Unhoused individuals in Berkeley face challenges during winter season

photo of a tent
Anthony Angel Pérez/Senior Staff
Due to the upcoming winter season, unhoused residents of Berkeley face challenges and fears relating to seasonal issues and potential disease risks.

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With December around the corner and pandemic capacity restrictions still in place at Berkeley shelters, unhoused individuals in Berkeley face choices about how to best reduce their exposure to both the weather elements and disease.

Winter usually leads to increases in food and warm clothing donations and a slight increase in shelter capacity, but it also presents Berkeley’s unhoused community with additional challenges, including colder temperatures, flooding in streets and parks and the fear of exposure to disease indoors.

“There’s lots of food support,” said Ari Neulight, outreach coordinator at the UC Berkeley School of Social Welfare.

Neulight noted the holiday season usually leads to more meal supplies, but this does not necessarily mean individuals are having their food needs met.

In addition to food, houseless individuals have been provided with winter-specific material needs, including blankets, tarps and winter clothing items like hats, gloves, thermals, hand warmers, socks and ponchos, Neulight said. Some nonprofit organizations have also been able to provide tents.

“There’s been challenges with making sure folks are safe and well,” Neulight said.

To expand winter capacity, the shelter at the Old City Hall building on Martin Luther King Jr. Way opened Monday for the winter season, Neulight added.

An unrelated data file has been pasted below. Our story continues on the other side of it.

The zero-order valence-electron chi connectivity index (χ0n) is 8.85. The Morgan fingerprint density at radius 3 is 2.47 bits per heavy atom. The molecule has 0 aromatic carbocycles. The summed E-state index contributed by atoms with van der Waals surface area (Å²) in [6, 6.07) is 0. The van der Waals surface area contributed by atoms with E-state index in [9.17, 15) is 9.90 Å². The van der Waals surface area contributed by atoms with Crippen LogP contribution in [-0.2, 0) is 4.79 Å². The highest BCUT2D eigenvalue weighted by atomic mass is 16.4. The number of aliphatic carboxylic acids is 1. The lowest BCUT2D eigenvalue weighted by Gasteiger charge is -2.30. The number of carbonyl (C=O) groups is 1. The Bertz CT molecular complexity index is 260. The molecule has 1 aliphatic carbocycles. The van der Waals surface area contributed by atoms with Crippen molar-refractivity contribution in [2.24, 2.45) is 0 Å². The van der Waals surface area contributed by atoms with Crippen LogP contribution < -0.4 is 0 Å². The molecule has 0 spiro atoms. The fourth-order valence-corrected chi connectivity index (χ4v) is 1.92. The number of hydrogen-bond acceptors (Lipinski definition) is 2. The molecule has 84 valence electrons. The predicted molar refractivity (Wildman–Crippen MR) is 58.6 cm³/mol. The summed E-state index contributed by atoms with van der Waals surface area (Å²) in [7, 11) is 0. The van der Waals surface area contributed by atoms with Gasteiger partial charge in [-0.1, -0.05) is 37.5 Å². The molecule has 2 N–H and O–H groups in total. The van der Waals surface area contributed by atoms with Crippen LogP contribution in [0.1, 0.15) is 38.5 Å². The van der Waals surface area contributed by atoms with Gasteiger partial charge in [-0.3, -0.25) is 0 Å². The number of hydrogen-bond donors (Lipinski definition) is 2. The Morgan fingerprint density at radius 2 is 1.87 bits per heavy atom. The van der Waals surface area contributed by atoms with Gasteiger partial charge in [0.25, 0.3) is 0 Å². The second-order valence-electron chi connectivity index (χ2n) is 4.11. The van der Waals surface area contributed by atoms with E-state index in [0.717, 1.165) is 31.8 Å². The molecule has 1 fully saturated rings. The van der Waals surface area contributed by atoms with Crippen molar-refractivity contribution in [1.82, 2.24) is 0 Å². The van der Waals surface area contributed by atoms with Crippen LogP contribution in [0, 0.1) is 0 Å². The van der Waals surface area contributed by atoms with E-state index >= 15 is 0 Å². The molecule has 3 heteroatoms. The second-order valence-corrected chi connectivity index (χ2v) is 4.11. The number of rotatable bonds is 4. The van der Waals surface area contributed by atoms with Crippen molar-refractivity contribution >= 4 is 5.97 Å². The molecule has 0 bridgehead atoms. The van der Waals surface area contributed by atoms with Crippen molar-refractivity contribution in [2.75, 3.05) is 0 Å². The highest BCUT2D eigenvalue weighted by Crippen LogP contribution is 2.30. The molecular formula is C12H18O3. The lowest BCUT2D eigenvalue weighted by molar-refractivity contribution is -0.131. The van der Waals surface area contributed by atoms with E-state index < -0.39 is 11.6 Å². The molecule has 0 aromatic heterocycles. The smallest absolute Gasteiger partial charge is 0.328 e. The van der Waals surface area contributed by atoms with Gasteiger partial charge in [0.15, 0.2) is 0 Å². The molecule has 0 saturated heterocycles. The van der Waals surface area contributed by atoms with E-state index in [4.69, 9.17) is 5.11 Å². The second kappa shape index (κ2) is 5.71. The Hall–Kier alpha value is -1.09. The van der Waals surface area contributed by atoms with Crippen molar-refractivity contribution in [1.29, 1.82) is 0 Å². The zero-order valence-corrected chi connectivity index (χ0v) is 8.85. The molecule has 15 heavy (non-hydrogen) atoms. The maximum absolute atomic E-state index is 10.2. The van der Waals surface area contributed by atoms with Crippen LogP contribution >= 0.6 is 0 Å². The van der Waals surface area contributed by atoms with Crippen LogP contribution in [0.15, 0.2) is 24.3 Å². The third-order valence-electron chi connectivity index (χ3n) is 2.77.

Prior to the pandemic, the Old City Hall opened as a drop-in winter shelter between Thanksgiving and April for individuals seeking relief from the weather elements, according to Neulight. Its opening would be triggered by weather and temperature thresholds.

Neulight stated the shelter changed its winter operations to 24/7 services last year in response to the pandemic. This winter, it will operate 24/7 with the capacity for 19 people and additional case management services.

Though this model provides more services, it leaves out individuals seeking temporary shelter from storms, Neulight said.

According to Maxina Ventura, a member of the People’s Park Council, the residents of People’s Park may need to balance exposure to weather elements with the potential for greater exposure to illness indoors.

“They are outside. There’s airflow. There’s also a lot of sun,” Ventura said. “As long as tents remain as an option, the park residents in some ways could be facing a less dangerous situation.”

The onset of storms, such as the atmospheric river that brought historic rains to the Bay Area in late October, also increases the chance of flooding.

The October storm led to flooding at People’s Park, particularly in the east end where the UC Berkeley removed trees in 2018 and 2019, according to Ventura.

Streets also flooded, leaving many with damaged belongings, Ventura said.

“Storm drains all over the city were overwhelmed and encampments all over the place were overwhelmed,” Ventura said. “It’s a treacherous situation.”

Contact Alexander Wohl at [email protected], and follow him on Twitter at @dc_arwohl.